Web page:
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Plain Words From Truthful George
June 1963 | Volume 14, Issue 4
In 1905 a New York publisher brought out the remarkably frank memoirs of a Tammany ward boss, George Washington Plunkitt (1842–1924), as recorded by his Boswell, William L. Riordon of the New York Evening Post . They have just been republished in a Button Paperback, Plunkitt of Tammany Hall , with a perceptive introduction by Arthur Mann. The following excerpts—witty, cynical, and shrewd—show how machine politics operated in the wild and woolly heyday of one of its most skillful practitioners.—The Editors
Everybody is talkin’ these days about Tammany men growin’ rich on graft, but nobody thinks of drawin’ the distinction between honest graft and dishonest graft. There’s all the difference in the world between the two. Yes, many of our men have grown rich in politics. I have myself. I’ve made a big fortune out of the game, and I’m gettin’ richer every day, but I’ve not gone in for dishonest graft—blackmailin’ gamblers, saloonkeepers, disorderly people, etc.—and neither has any of the men who have made big fortunes in politics.
There’s an honest graft, and I’m an example of how it works. … Just let me explain by examples. My party’s in power in the city, and it’s goin’ to undertake a lot of public improvements. Well, I’m tipped off, say, that they’re going to lay out a new park at a certain place.
I see my opportunity and I take it. I go to that place and I buy up all the land I can in the neighborhood. Then the board of this or that makes its plan public, and there is a rush to get my land, which nobody cared for before.
Ain’t it perfectly honest to charge a good price and make a profit on my investment and foresight? Of course, it is. Well, that’s honest graft.
If my worst enemy was given the job of writin’ my epitaph when I’m gone, he couldn’t do more than write:
“George W. Plunkitt. He Seen His Opportunities, and He Took ’Em.”
Some young men think they can learn how to be successful in politics from books, and they cram their heads with all sorts of college rot. They couldn’t make a bigger mistake. Another mistake: some young men think that the best way to prepare for the political game is to practice speakin’ and becomin’ orators. That’s all wrong.
I guess I can explain best what to do to succeed in politics by tellin’ you what I did. After goin’ through the apprenticeship of the business while I was a boy by workin’ around the district headquarters and hustlin’ about the polls on election day, I set out when I cast my first vote to win fame and money in New York City politics. I had a cousin, a young man who didn’t take any particular interest in politics. I went to him and said: “Tommy, I’m goin’ to be a politician, and I want to get a followin’; can I count on you?” He said: “Sure, George.” That’s how I started in business. I got a marketable commodity—one vote. Then I went to the district leader and told him I could command two votes on election day, Tommy’s and my own. He smiled on me and told me to go ahead. If I had offered him a speech or a bookful of learnin”, he would have said, “Oh, forget it!”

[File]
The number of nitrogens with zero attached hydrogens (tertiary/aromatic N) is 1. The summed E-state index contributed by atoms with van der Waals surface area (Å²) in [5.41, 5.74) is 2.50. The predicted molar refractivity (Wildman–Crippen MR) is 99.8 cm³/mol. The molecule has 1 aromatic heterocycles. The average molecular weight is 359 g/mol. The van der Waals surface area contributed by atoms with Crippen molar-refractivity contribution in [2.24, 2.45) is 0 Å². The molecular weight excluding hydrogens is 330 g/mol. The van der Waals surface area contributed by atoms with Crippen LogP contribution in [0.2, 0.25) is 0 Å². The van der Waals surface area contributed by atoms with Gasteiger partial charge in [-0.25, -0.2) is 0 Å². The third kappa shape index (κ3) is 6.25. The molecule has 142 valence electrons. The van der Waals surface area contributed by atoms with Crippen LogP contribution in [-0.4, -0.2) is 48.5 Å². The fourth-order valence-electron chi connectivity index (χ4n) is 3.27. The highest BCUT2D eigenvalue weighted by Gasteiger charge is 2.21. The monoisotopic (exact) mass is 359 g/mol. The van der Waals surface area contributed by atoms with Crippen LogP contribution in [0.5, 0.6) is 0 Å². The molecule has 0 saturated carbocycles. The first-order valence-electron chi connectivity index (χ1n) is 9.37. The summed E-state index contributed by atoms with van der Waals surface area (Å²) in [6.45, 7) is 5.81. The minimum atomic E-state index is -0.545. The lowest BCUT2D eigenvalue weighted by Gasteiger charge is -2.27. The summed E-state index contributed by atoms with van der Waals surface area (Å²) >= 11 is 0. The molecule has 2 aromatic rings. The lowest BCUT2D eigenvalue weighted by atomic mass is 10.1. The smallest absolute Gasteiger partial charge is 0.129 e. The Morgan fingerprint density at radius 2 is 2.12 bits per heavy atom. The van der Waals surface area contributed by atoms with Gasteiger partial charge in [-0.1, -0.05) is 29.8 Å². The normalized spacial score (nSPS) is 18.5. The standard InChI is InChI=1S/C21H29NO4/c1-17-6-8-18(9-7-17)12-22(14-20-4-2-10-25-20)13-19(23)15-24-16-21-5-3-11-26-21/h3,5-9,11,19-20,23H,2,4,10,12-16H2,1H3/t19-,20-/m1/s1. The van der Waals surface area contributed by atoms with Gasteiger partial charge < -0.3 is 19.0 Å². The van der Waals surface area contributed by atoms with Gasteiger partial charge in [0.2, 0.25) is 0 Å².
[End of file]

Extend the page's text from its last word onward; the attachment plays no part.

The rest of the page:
I soon branched out. Two young men in the flat next to mine were school friends. I went to them, just as I went to Tommy, and they agreed to stand by me. Then I had a followin’ of three voters and I began to get a bit chesty. Whenever I dropped into district headquarters, everybody shook hands with me, and the leader one day honored me by lightin’ a match for my cigar. And so it went on like a snowball rollin’ down a hill. Before long I had sixty men, and formed the George Washington Plunkitt Association.
What did the district leader say then when I called at headquarters? I didn’t have to call at headquarters. He came after me and said: “George, what do you want? If you don’t see what you want, ask for it. Wouldn’t you like to have a job or two for your friends?”
As time went on, and my association grew, I thought I would like to go to the Assembly. I just had to hint at what I wanted, and three different organizations offered me the nomination. Afterwards, I went to the Board of Aldermen, then to the State Senate, then became leader of the district, and so on till I became a statesman.
This civil service law is the biggest fraud of the age. It is the curse of the nation. There can’t be no real patriotism while it lasts. How are you goin’ to interest our young men in their country if you have no offices to give them while they work for their party?
Say, let me tell of one case. After the battle of San Juan Hill, the Americans found a dead man with a light complexion, red hair and blue eyes. They could see he wasn’t a Spaniard, although he had on a Spanish uniform. Several officers looked him over, and then a private of the Seventy-first Regiment saw him and yelled, “Good Lord, that’s Flaherty.” That man grew up in my district, and he was once the most patriotic American boy on the West Side. He couldn’t see a flag without yellin’ himself hoarse.